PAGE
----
Technology has not always been the great simplifier in the workplace. Because the HIPAA makes some very stringent requirements when it comes to protecting patient information, doctor offices have been trying to ensure that their systems give their patients confidence that they will not give out information, even by accident. This has means that doctor offices have had to worry about computer security, especially as courts have judged that offices without sufficient security were not compliant with the act. This has had the effect of offices increasing their computer security.
This had made life a little more difficult for the office manager, as almost every file in a medical office is covered by the HIPAA, as the business is basically founded on patient information. This means that the office manager has to implement any number of security measures, ranging from password rules to maintaining security software. This has also meant that the bar for standards have been raised when it comes to hiring an office manager, as the office manager has to be more computer savvy than in years past.
Of these measures, password rules have been the hardest to implement. The problem is that a password has to foil most hacker attempts to find out what the password is, while keeping it simple enough that anyone in the office can use it; offices have found it easier to have as few accounts in the same office as possible, and so everyone tends to use the same passwords. If it is too difficult then it becomes a drag as the same people have to stop work and type in the password, but if it is too simple then it becomes easy to hack and the office can possibly fined for allowing access to confidential patient files. As a number of offices have rules against writing down passwords, this means that the password is usually a compromise between the two extremes.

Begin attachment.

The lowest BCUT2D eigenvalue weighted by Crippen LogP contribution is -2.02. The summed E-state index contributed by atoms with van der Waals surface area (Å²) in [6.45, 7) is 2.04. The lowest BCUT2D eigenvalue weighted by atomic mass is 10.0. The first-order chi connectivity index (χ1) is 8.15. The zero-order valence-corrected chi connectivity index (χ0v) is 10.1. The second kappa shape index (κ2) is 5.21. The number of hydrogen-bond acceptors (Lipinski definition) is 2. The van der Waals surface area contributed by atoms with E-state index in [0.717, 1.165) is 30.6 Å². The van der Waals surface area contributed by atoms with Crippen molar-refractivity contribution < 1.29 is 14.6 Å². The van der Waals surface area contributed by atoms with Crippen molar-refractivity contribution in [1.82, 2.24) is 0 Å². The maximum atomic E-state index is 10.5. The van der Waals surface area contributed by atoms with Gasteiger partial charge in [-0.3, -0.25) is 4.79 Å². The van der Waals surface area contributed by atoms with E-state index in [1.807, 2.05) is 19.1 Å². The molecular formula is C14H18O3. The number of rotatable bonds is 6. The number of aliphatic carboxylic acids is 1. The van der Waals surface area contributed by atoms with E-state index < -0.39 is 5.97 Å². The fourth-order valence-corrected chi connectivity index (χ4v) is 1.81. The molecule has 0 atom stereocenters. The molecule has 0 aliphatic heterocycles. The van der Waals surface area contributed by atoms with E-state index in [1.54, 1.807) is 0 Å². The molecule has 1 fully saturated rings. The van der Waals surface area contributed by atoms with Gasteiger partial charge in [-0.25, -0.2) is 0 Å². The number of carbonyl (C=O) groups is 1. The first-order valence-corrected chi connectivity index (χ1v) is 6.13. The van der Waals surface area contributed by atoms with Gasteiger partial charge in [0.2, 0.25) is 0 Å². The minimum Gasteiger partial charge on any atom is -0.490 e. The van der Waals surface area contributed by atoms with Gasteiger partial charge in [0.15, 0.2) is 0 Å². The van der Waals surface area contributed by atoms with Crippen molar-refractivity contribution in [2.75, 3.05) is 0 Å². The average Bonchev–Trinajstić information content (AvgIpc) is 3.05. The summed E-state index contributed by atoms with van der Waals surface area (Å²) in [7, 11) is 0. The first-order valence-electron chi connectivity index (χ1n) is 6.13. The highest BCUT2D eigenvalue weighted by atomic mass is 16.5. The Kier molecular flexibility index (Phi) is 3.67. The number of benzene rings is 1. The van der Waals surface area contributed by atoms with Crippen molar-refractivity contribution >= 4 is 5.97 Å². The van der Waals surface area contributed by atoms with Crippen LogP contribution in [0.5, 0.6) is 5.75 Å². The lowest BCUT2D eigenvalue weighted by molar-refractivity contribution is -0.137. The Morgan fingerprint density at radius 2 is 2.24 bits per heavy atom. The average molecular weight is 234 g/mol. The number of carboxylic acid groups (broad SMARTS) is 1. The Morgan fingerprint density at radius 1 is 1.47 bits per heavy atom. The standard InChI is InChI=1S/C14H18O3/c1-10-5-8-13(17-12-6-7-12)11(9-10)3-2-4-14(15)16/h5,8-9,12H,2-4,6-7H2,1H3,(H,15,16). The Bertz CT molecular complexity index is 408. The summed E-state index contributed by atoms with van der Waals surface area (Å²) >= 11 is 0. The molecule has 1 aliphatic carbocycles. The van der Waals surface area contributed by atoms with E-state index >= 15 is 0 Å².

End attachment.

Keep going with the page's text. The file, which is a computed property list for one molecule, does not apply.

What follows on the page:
Ultimately, as it is tacitly acknowledged that there is no way to make an office computer completely safe from hacking, it is only important that an earnest attempt be made and followed up on. This means that the office has to have rules for computer security in place and that those in the office need to follow those rules. These rules are meant to protect not only the patients, but to help protect the doctor as well; by implementing them the office not only complies with the HIPAA, but also protects the office as well.
There is now a way to allow providers and patients to communicate through hipaa compliant messaging
and exchange private health information using their computers and mobile devices. All thanks to Medtunnel, a free service that provides secure communication for healthcare.